Six days ago, it had burned so far down, that I couldn’t light it anymore unless I had extra long matches or one of those grill lighters that is just a metal stick with a plastic handle. I have neither of those things, so I took to lighting long pieces of folded paper and holding them down into the jar until the wick would light. But even that stopped working, when I suppose the oxygen couldn’t get to the flame to keep it going. Surely this isn’t signaling the end of my prosperous love life.
I decided that the only way to take charge of my luck in love was to smash the jar. So I held it with a towel, and I smashed the top of it against my granite countertop and into my sink. An uneven break, this made a treacherous and craggy sharp-edged circle of glass guarding the candle from any hands that might try to light it. I lit it anyway, sneaking a lighter through one of the slits in the side, narrowly avoiding the knife-edge that could have easily sliced into my finger if I’d flinched even slightly.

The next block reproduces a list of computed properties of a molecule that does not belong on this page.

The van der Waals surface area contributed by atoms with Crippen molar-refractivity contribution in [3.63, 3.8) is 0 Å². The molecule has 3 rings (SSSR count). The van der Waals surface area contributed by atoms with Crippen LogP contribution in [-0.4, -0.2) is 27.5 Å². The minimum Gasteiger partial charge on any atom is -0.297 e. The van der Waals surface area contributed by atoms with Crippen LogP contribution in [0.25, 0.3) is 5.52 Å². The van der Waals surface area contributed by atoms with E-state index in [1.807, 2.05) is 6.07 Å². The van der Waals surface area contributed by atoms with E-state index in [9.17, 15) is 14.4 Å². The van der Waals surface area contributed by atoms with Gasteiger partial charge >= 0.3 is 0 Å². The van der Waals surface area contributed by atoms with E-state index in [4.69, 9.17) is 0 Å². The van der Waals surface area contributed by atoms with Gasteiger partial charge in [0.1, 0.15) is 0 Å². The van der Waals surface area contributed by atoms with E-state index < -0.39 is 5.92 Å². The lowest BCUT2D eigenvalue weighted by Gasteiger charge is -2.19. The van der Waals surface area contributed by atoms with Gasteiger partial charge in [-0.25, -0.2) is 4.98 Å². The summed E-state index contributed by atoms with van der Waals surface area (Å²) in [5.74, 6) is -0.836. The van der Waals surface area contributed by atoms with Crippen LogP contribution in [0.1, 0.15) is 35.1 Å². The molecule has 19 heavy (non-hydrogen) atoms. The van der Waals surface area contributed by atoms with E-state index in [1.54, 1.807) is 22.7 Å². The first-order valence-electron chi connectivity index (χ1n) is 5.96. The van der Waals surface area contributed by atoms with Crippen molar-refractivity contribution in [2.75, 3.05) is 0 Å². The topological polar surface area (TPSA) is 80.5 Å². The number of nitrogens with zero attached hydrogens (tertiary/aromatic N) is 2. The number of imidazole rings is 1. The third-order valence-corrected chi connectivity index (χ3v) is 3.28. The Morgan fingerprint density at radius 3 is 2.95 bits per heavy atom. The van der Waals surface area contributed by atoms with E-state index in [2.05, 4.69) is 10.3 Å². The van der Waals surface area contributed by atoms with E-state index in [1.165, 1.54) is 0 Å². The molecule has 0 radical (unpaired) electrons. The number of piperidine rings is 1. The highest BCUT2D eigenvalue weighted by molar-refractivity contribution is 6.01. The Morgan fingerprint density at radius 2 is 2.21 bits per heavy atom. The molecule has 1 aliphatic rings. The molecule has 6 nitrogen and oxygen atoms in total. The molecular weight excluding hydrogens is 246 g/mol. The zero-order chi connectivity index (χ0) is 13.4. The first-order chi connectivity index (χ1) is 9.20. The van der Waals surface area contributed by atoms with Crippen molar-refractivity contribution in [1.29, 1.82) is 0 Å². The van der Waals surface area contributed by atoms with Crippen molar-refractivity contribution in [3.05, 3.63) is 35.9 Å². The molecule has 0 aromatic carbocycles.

With this haphazard and take-charge attitude, I met up with a former love. And craggy would be a generous description of our interaction that day. Emotionally violent, this was a wick forced to burn even when the guard was up. As if I’d cut a gash in my hand trying to light the candle, there was a terrible confrontation, and then the flame was out. For good this time.
This evening, I took out a hammer, and gently and strategically knocked off the sharpest and most dangerous shards from what was left of the jar. Then I tapped the sharp edge off the newly formed lip until the wax itself was just below the glass line. With a regular lighter, and at close range, I lit the wick, and it burned as if it had been given new life with room to breathe and even overflow a bit onto my mantle. Now I have a puddle of red wax flowing off the edge of the mantle that seems to never have been leveled and a candle that’s burning bright.